Who doesn’t want to have a house with a view? The view that is equally breathtaking during the summer as during the winter requires a truly special place to admire it from. This amazing house – wooden in and outside – was designed by Austrian studio Bernardo Bader Architects. Softness of the elevation and simplicity of the interior merges with wintery landscapes.
The AZL Pension Fund Headquarters is an extension to an existing office building dating from the 1940s, in the center of Heerlen, the Netherlands. The old part of this building was constructed during a wealthy era of coal mining. The extension was completed in 1995 by Wiel Arets Architects, a local architect who operates world wide. WAA chose to use perforated steel plates, slabs of concrete and hints of black next to the old brick walls. On one side, a wide opening in the concrete boosts the buildings character.
When aircraft Shelter 610 opens its ruthless doors, a monstrous black behemoth slowly comes driving out. The object revives the mysterious atmosphere of the Cold War and its accompanying terrifying weaponry.
Japanese architect Nobuo Araki designed this house with the sea as neighbour in mind. Just south of Tokyo, this Japanese approach on connecting houses and nature proves to work out fine once again. The large windows enable the residents to view the sea from the huge living room and roof terrace. Using concrete, glass, wood and steel, Araki kept this house minimalistic and warm at the same time.
When you put an average hotel in a superb landscape, it looks great. When you put a stunning hotel in a superb landscape, wonderful things come together. The ION Hotel in Iceland is just wonderful. The views on the surroundings make everything in the hotel more epic. The large amount of windows help in the overall experience.
This is a house for young couple and their child, located in Matsudo, Chiba Prefecture. Matsudo City has a background that has developed as a residential area on the outskirts of Tokyo from the 1960s. This house was planned rebuilding of the house, which was built at that time. I seemed to have been asked to build a house as a new symbol in this place by a young family with the hope of the future.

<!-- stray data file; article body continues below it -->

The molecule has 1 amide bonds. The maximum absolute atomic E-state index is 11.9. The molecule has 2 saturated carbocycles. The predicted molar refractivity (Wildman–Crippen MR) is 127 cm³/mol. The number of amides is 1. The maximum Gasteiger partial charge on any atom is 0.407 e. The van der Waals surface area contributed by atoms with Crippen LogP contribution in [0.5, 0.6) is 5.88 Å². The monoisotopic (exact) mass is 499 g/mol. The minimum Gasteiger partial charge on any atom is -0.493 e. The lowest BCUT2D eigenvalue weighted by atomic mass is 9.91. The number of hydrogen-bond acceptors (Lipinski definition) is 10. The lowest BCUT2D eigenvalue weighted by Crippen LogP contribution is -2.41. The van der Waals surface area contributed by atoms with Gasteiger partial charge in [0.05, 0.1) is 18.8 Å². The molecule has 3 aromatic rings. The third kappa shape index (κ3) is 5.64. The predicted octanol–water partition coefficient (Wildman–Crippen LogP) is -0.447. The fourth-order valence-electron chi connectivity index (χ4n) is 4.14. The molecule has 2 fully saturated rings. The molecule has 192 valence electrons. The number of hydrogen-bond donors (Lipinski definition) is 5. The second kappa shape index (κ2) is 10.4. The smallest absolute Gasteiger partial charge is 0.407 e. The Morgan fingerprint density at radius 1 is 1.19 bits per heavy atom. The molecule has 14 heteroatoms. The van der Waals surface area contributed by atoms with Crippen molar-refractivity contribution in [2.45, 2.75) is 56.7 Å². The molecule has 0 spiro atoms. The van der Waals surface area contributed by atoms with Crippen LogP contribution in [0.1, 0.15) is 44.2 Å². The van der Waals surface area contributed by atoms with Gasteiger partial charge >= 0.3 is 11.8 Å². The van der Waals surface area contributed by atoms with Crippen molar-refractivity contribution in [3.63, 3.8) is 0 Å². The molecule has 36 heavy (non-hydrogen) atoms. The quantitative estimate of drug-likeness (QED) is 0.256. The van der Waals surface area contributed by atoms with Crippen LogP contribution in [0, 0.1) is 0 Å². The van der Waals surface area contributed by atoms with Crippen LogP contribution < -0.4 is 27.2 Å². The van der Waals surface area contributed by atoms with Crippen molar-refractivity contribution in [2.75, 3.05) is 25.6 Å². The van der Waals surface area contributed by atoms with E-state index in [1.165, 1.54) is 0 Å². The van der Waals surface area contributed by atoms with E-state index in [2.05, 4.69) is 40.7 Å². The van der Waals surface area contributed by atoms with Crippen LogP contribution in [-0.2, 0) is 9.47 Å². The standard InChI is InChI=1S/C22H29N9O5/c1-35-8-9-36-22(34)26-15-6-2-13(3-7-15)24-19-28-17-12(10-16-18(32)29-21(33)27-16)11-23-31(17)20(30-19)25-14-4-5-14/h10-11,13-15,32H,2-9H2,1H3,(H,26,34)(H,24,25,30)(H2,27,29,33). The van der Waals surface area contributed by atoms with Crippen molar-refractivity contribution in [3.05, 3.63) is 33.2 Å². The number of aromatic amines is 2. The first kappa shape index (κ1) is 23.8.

Urban Lines is a project from Pavel Bendov, a NY based photgrapher who specializes in architecture. We can state that Bendov has a great eye for capturing quiet and minimalistic shots in busy cities. The compositions are well-thought-out. Architectural lines seem to play with each other in each picture.
It was the intention of the architect to manipulate the volume of the interiors to enable light through the skylight to penetrate down to the lower floors. To do so, the walls of the first floor had to bear most of the structural load while the walls of the second floor rotated 14 degrees on the plan which would not only let in the light, but also create a unique and evocative living space.
House of Yagi in Hiroshima city, Japan, isn’t comparable to your standard house. The combination of raw concrete and wood looks static and warm at the same time. Some windows don’t have glass. So when it’s rainy or windy, you’ll notice that from inside the building. The tree in the middle of the ground floor increases the connection with nature. Furthermore, a good use of natural and artificial light creates a family-friendly environment.
To the borders of the country of Castelnovo Sotto, beetween the stream Morella and a roman road, in a landscape context characterized from channels, ditches, rows, shrubby stains, gardens, villas and agricultural houses it places the “House on the Morella”.
Urban exploration is a project from Jared Lim form Singapore. He looks for patterns in architecture while travelling. Lim has a fantastic eye for architecture and beyond. The photos tend to look fake because of the extraordinary perfection. But if you look close enough, there are wrinkles in every pattern. Have a look at more of his work on his website.
A curving road wraps the coast of Rhodes, Greece, flanked by the ocean on one side and a pre-existing retaining stone wall on the other. German practice Hornung and Jacobi Architecture have proposed a single-family residence embedded into the fibers that make up the mediterranean context manifested as a contemporary vessel.